We were extremely lucky to have parts of the Park pretty much to ourselves. It was the middle of April and the South African summer was drawing to a close. We didn’t go to Cape Point and only briefly stopped in the car park at the Cape of Good Hope. A constant steam of minibuses was heading for the Point and the Cape of Good Hope was bustling. But in the other parts of the Park - Buffels Bay, Olifantbos Bay and sections in between we were on our own.
The southwesterly gale was blowing insistently on our second visit, tossing the fynbos vegetation around and whipping up the sea. It did feel amazing to be at the end of Africa – everything seemed condensed and crystalised, washed clean, brilliant in the piercing, effervescent light. The colours of the fynbos, which is like a miniature forest, a strange mix of bonsai Zen garden and a weird over-sized remodelling of heather moorland and succulent plants. At times you could think you were in the far north west of Scotland – particularly the area between Suilven and the Summer Isles.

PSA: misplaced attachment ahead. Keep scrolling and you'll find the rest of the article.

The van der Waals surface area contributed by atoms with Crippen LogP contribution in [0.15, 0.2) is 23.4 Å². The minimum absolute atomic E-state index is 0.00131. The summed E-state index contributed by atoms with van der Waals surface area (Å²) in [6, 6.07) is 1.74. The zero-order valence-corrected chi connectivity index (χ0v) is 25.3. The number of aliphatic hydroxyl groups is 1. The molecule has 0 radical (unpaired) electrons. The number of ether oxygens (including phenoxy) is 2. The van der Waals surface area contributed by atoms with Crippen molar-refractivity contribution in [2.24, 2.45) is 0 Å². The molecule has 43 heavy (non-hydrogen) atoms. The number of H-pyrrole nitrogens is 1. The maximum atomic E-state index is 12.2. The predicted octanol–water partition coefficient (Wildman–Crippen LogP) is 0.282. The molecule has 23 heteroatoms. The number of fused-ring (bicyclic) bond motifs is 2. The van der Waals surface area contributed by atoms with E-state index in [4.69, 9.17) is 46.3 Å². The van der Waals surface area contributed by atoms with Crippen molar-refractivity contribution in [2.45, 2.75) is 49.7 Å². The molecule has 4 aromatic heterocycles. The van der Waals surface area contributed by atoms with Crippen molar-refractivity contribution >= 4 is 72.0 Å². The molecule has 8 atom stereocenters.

And it felt so different looking out into the South Atlantic ocean from Olifantbos Bay knowing that there was nothing out there for 8,000 kilometres until Uruguay. I’ve stood many times in Cornwall and looked out from headlands near Land’s End thinking about the distance to Nova Scotia but this felt more immense, knowing that there was nothing between us and Antarctica another 5,500 kilometres away.
So here is the slide show. Most of these photos appear somewhere else on this site with some explanation of what is in them but not here. The slide show starts looking down on Smitswinkel Bay on the east of the peninsula, then goes to Buffel’s Bay, with views south down to Cape Point. It then heads for Olifantbos Bay on the West Coast working down to the Cape of Good Hope before driving back out of the Park. It was a breath-taking experience.